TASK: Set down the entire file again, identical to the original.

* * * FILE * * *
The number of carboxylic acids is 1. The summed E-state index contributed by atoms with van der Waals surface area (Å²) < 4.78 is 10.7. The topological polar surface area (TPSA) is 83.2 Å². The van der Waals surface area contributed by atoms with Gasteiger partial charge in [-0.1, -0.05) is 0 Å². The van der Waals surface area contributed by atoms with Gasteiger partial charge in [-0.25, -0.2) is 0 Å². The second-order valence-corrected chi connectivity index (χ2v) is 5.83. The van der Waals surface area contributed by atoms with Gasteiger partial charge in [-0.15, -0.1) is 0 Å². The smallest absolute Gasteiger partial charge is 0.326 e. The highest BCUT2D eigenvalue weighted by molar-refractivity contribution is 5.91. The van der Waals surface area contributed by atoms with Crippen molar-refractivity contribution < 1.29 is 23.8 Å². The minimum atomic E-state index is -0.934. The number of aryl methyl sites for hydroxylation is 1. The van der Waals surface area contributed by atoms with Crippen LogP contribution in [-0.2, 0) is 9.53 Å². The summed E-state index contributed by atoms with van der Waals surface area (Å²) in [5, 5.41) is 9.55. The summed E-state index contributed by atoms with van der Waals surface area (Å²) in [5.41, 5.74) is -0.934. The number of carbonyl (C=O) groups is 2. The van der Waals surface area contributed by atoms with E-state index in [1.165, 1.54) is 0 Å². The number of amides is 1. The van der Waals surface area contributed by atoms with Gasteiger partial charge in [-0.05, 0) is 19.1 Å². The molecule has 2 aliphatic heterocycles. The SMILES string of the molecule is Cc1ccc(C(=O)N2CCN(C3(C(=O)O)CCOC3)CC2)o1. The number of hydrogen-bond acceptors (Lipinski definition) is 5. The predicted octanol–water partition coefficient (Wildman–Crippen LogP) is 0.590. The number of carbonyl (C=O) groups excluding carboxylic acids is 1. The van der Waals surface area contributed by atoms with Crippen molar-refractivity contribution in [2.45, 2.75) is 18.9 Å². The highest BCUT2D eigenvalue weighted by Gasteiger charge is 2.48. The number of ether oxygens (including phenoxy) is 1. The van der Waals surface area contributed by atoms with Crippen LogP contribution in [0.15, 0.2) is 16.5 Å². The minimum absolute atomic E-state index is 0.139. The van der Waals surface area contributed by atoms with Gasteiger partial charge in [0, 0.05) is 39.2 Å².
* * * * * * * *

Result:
The number of carboxylic acids is 1. The summed E-state index contributed by atoms with van der Waals surface area (Å²) < 4.78 is 10.7. The topological polar surface area (TPSA) is 83.2 Å². The van der Waals surface area contributed by atoms with Gasteiger partial charge in [-0.1, -0.05) is 0 Å². The van der Waals surface area contributed by atoms with Gasteiger partial charge in [-0.25, -0.2) is 0 Å². The second-order valence-corrected chi connectivity index (χ2v) is 5.83. The van der Waals surface area contributed by atoms with Gasteiger partial charge in [-0.15, -0.1) is 0 Å². The smallest absolute Gasteiger partial charge is 0.326 e. The highest BCUT2D eigenvalue weighted by molar-refractivity contribution is 5.91. The van der Waals surface area contributed by atoms with Crippen molar-refractivity contribution < 1.29 is 23.8 Å². The minimum atomic E-state index is -0.934. The number of aryl methyl sites for hydroxylation is 1. The van der Waals surface area contributed by atoms with Crippen LogP contribution in [-0.2, 0) is 9.53 Å². The summed E-state index contributed by atoms with van der Waals surface area (Å²) in [5, 5.41) is 9.55. The summed E-state index contributed by atoms with van der Waals surface area (Å²) in [5.41, 5.74) is -0.934. The number of carbonyl (C=O) groups is 2. The van der Waals surface area contributed by atoms with E-state index in [1.165, 1.54) is 0 Å². The number of amides is 1. The van der Waals surface area contributed by atoms with Gasteiger partial charge in [-0.05, 0) is 19.1 Å². The molecule has 2 aliphatic heterocycles. The SMILES string of the molecule is Cc1ccc(C(=O)N2CCN(C3(C(=O)O)CCOC3)CC2)o1. The number of hydrogen-bond acceptors (Lipinski definition) is 5. The predicted octanol–water partition coefficient (Wildman–Crippen LogP) is 0.590. The number of carbonyl (C=O) groups excluding carboxylic acids is 1. The van der Waals surface area contributed by atoms with Crippen molar-refractivity contribution in [2.45, 2.75) is 18.9 Å². The highest BCUT2D eigenvalue weighted by Gasteiger charge is 2.48. The number of ether oxygens (including phenoxy) is 1. The van der Waals surface area contributed by atoms with Crippen LogP contribution in [0.15, 0.2) is 16.5 Å². The minimum absolute atomic E-state index is 0.139. The van der Waals surface area contributed by atoms with Gasteiger partial charge in [0, 0.05) is 39.2 Å².